Though Bareilly did not furnish the most spectacular massacre of the rebellion, it was one of several** that became grist for industrial Britain’s burgeoning mass media … and reports of bloody deeds prepared the British public to respond in kind. One Englishman wrote the London Times on June 3 (it was published on July 14): “When this crisis shall have passed, stern and unflinching vengeance on those who have mutinied and been guilty of atrocities, tempered with judicious and gracious clemency to those who were only misled into a willingness to joining them, will, I fondly hope, tend greatly to create and consolidate a lasting loyalty throughout our native troops.”

Other Britons were far more interested in the unflinching vengeance than the lasting loyalty. Outraged at the news that the Governor-General of India was offering mutineers amnesty, one wrote in a private correspondence on October 4,

I wish I were Commander in Chief in India. The first thing I would do to strike that Oriental race with amazement (not in the least regarding them as if they lived in the Strand, London, or at Camden Town), would be to proclaim to them in their language, that I considered my Holding that appointment by the leave of God, to mean that I should do my utmost to exterminate the Race upon whom the stain of the late cruelties rested; and that I begged them to do me the favor to observe that I was there for that purpose and no other, and was now proceeding, with all convenient dispatch and merciful swiftness of execution, to blot it out of mankind and raze it off the face of the Earth.

That imperial genocide enthusiast was a liberal man of letters known to be downright softhearted when beholding his own countrymen condemned to death singly: Charles Dickens.

After the initial shock of the various risings, Great Britain set about methodically putting down the revolt.

In 1858, it was Bareilly’s turn. Fresh off defeating the most vigorous rebel commander Tantia Tope, the British commander Colin Campbell wrapped up the Indian campaign by marching his Highland regiments “in red coats, kilt, and feather bonnet, under a blazing sun, showing 112 degrees in the shade.”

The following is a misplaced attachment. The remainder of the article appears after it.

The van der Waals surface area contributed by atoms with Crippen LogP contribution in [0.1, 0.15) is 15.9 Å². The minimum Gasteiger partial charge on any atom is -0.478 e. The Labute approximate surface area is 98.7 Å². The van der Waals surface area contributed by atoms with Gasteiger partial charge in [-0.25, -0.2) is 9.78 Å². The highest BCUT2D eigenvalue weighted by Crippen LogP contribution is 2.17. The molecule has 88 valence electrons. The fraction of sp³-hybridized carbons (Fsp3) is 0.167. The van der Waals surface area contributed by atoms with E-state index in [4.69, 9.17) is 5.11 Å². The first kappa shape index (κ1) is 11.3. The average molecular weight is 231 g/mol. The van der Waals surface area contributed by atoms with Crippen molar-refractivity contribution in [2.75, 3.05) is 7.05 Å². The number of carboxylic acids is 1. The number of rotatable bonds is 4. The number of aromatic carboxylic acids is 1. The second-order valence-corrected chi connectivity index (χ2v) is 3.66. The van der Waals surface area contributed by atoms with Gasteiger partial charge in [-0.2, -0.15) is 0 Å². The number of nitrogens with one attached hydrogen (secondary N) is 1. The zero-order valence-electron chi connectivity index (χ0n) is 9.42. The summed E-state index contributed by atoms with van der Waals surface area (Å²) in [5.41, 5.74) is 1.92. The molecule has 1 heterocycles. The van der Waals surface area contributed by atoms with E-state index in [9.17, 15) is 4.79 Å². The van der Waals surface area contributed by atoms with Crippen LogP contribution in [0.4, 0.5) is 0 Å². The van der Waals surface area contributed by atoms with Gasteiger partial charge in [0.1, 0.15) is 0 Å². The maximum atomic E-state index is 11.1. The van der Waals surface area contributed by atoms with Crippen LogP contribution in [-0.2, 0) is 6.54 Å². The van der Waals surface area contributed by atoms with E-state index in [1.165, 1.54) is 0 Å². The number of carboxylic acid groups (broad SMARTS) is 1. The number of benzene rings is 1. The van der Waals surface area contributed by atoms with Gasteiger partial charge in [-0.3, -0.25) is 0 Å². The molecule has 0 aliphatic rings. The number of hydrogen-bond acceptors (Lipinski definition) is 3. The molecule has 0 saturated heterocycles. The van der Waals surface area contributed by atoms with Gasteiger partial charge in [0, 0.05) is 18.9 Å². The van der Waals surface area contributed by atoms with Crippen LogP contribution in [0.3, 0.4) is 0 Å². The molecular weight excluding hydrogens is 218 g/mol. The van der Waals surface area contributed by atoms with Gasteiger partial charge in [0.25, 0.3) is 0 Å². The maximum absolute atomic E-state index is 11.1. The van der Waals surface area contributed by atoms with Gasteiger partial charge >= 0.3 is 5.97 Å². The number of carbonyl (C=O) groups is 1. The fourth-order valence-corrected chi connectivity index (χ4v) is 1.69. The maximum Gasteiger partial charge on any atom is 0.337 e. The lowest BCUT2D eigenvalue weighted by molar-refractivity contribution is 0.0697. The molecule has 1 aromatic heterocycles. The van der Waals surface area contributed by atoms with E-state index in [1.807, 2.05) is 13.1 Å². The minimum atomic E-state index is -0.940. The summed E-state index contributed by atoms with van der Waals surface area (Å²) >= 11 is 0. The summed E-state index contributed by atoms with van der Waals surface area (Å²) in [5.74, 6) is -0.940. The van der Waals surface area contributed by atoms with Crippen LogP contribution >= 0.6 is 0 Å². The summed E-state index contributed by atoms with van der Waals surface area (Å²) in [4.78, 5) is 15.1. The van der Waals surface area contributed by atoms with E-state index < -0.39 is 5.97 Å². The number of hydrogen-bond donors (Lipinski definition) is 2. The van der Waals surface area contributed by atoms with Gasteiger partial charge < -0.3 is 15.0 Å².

That wished-for stern and unflinching vengeance marched with them.

Sergeant David McAusland of the 42nd Highland Regiment recalled that during his service in Bareilly during the Rebellion, “three scaffolds and six whipping posts stood outside of the town along side of the jail and there [took place] executions to the number of six every day.” The judge in charge of trials had lost his wife during the conflict, and had told McAusland, “if ever I get the chance of [judging] these Black rebels I will hang a man for every hair that was in my wife’s head.” McAusland responded by asking him how many men he had executed already, “he told me close on 700 well I said if you just continue you will have made good your work and turning to Sergt … Aden I said you mind what Sir Colin [Campbell] said to us at Cawnpore that every man that had a black face was our enemy and we could not do wrong in shooting him so you know how to act here.” (Source pdf, an essay eventually integrated into the author’s book-length study Martial Races: The Military, Race and Masculinity in British Imperial Culture, 1857-1914